Where on campus is Juno—and exactly who is she? Find out now

Photo of Juno by Susan Griffith.

Earlier this week, we introduced you to Juno, who can be found—as many of you correctly guessed—at the Dittrick Museum of Medical History.

Juno, “the transparent woman,” was designed in 1926 by Franz Tschakert of the German Hygiene Museum in Dresden. Her clear, plastic skin reveals the underlying skeleton, blood vessels, organs, nerves and lymphatic system. Accent lighting and audio recordings help museum visitors better understand the body.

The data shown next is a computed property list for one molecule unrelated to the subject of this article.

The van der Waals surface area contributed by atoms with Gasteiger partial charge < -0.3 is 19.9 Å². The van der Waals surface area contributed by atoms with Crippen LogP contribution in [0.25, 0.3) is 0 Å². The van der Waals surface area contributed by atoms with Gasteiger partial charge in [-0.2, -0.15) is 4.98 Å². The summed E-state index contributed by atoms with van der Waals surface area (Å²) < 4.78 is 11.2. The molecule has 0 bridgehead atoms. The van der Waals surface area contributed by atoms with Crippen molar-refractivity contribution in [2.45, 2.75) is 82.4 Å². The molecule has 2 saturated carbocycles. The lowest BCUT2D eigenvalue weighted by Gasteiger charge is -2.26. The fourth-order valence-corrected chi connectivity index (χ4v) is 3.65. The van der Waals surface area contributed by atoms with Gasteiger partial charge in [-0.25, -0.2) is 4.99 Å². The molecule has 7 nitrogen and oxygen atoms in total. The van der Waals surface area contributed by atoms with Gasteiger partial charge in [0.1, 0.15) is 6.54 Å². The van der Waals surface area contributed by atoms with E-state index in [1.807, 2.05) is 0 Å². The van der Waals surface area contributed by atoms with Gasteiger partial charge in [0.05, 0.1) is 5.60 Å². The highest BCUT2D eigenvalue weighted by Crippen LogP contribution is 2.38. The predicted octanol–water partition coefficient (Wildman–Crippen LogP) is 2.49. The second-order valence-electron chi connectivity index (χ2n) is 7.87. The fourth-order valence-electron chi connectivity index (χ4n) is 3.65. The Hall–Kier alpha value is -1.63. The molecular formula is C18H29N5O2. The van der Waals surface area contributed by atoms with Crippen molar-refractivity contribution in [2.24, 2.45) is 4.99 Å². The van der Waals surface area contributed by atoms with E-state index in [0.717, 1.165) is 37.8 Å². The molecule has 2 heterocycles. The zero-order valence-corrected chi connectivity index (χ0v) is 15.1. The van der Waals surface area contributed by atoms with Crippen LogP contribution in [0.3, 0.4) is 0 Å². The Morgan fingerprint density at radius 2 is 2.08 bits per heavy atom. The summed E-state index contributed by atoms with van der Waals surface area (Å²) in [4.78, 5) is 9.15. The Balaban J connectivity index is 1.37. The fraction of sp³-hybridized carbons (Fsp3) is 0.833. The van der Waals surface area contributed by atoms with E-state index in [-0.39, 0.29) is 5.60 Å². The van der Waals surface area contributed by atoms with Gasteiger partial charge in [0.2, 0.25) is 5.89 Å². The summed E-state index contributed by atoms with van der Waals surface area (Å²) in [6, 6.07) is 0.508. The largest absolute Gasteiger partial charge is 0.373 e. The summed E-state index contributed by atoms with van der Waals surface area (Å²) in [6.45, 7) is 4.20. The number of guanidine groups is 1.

This version of Juno arrived in Cleveland in 1952 and served as a backup for the regular model on display in the Cleveland Health Education Museum. In 2007, when the museum merged with the Cleveland Museum of Natural History, this Juno was put into storage; another Juno model welcomes visitors at the natural history museum.

Juno came to the Case Western Reserve University campus in May 2011, where she greets guests at the Dittrick Museum, located on the third floor of the Allen Memorial Medical Library.